Directions (09-10): In the question given below few sentences are given which are grammatically correct and meaningful. Connect them by the word/phrase given above the statements in the best possible way without changing the intended meaning. Choose the best possible combination as your answer accordingly from the options to form a correct, coherent sentence.

Q9.  Whether
(A) As banks sharpen their internal assessment of risk before lending, they are investing in analytics, data gathering and use of social media more now than on conventional tools like score from credit information bureaus, which capture borrowing behaviour. 
(B) To sanction a loan for you to buy a home or car, rather than relying solely on your credit card repayments.
(C) It is not just Kotak but others too, such as HDFC Bank, Axis Bank and even state-owned banks like State Bank of India, which use social media behaviour not only for loan sanctions but also for tailoring sales pitch for products.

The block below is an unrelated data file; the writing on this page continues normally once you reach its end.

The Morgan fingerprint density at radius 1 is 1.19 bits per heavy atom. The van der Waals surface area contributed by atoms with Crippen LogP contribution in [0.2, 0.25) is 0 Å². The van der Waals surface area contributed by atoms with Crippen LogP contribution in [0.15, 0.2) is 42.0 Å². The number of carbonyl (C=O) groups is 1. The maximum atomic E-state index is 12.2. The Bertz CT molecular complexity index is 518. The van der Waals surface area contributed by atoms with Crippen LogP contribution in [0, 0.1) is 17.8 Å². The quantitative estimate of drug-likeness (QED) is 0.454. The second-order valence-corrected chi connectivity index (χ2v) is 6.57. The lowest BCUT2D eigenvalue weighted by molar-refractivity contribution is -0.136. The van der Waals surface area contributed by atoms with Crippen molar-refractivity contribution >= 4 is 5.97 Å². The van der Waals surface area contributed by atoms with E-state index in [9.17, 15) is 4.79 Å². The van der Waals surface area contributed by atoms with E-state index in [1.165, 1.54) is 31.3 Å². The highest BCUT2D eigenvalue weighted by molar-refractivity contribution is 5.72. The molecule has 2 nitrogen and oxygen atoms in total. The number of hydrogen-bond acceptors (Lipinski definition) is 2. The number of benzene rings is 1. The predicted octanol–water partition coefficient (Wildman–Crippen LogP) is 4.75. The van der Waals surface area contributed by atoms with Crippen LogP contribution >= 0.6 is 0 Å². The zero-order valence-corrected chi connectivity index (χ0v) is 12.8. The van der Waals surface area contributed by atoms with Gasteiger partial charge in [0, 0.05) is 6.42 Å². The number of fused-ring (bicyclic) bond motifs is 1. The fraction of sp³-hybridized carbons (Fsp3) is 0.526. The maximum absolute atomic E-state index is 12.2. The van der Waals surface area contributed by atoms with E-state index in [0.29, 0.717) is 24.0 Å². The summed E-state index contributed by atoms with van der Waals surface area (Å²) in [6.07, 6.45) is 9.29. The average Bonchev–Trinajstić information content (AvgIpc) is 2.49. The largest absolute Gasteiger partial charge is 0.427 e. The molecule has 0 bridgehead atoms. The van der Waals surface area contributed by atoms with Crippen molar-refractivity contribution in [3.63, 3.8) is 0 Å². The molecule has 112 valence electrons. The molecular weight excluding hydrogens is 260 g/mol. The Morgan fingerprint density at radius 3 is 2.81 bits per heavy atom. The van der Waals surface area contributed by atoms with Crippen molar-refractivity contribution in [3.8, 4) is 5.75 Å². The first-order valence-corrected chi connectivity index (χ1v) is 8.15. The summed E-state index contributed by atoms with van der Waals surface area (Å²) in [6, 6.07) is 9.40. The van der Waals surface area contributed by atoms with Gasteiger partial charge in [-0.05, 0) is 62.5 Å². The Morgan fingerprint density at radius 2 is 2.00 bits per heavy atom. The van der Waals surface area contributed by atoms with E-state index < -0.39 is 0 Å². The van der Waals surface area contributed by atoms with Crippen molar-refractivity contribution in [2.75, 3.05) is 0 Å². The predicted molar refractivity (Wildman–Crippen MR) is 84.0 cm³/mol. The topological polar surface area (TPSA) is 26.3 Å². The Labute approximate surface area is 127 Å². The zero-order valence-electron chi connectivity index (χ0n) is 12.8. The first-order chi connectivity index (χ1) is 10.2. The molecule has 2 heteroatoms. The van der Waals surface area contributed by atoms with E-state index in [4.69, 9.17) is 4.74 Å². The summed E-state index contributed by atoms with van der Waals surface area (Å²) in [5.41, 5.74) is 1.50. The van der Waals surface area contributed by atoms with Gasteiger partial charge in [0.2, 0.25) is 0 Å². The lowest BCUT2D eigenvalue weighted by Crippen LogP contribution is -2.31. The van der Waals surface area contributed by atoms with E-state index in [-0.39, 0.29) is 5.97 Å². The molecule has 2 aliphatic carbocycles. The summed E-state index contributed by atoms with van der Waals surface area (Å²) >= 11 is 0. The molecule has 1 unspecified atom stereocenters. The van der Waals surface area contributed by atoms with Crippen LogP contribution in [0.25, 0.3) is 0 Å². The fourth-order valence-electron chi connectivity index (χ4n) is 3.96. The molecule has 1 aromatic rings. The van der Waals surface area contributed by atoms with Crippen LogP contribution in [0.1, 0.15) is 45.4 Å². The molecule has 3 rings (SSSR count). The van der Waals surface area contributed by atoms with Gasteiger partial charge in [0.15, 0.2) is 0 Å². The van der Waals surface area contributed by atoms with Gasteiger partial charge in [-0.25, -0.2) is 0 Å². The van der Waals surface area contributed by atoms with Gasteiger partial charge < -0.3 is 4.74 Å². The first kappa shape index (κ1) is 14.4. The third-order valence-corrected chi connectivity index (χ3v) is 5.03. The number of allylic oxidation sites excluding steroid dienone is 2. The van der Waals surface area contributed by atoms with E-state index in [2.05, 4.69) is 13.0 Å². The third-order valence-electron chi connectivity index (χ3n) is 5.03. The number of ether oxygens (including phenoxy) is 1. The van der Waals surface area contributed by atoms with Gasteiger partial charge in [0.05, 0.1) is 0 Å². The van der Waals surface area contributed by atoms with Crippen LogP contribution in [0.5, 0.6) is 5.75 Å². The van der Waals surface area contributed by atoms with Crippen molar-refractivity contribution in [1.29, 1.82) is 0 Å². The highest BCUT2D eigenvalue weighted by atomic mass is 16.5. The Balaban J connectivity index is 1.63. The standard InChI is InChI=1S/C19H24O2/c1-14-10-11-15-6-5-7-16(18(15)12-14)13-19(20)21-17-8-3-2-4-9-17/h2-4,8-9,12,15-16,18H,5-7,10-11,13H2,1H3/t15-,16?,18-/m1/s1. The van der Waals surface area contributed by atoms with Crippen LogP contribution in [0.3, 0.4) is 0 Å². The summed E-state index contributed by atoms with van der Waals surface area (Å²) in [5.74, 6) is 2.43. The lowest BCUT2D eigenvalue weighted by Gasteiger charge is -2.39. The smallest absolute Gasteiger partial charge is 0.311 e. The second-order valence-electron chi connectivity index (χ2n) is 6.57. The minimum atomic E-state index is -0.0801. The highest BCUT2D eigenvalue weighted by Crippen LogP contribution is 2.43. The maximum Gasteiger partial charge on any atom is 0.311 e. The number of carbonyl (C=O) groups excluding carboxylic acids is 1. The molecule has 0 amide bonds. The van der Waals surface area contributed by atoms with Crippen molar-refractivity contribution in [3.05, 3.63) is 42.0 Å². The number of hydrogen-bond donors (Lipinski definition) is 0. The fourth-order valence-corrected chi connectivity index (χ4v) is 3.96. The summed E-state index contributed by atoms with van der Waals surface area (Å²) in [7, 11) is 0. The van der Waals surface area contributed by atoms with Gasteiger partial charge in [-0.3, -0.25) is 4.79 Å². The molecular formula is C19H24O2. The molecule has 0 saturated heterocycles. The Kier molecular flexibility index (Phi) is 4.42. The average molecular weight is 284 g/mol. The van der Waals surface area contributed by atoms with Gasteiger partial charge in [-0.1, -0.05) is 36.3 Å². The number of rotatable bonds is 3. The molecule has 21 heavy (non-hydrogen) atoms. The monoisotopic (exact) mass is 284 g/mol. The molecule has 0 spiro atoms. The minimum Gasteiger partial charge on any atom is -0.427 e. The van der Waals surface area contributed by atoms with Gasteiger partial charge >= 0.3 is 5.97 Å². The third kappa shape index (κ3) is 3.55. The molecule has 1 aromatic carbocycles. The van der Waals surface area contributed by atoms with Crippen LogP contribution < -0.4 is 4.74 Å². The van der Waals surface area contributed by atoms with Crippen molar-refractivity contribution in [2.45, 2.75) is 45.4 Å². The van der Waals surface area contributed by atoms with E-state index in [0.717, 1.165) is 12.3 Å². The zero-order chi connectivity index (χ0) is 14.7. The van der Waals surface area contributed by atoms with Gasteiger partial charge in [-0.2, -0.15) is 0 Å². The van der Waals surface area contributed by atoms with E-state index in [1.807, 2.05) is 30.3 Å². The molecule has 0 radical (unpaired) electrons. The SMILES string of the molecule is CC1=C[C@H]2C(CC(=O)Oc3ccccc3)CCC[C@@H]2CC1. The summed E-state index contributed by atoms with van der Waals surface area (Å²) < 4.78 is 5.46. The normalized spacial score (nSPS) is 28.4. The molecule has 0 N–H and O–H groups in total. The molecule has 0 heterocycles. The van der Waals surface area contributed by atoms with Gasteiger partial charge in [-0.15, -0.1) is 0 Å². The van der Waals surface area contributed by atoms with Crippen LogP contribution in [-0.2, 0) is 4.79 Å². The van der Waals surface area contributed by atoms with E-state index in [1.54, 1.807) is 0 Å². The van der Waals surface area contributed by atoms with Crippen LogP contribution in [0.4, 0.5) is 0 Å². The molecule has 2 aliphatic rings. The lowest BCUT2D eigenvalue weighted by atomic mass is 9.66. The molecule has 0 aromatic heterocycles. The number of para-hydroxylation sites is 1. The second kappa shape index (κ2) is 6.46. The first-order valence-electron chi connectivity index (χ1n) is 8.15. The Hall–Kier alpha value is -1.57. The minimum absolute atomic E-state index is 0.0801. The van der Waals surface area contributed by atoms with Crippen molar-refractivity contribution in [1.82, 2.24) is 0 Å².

(D) Loan officers at Kotak Mahindra Bank are spending more time in reading your Facebook posts, SMSes and payment data available in your mobile phone to decide.
(a) Only B-A
(b) Only D-B
(c) Only D-C
(d) Only A-C
(e) None

Q10. Also
(A) These mutations turn good cells bad by boosting the expression of a protein called PD-L1, or programmed death-ligand 1.
(B) Mutations in the Ras gene are double trouble.
(C) PD-L1 is being targeted by cancer immunotherapies, which try to unmask cancer cells, much about PD-L1 remains unknown
(D) Mutations help bad cells masquerade as good cells by uplifting protein PD-L1.
(a) Only A-B
(b) Only C-D
(c) Only B-C
(d) Only A-D
(e) None

Directions (11-15): Each of the following questions has a paragraph from which one sentence has been deleted. From the given options, choose the one that completes the paragraph in the most appropriate way.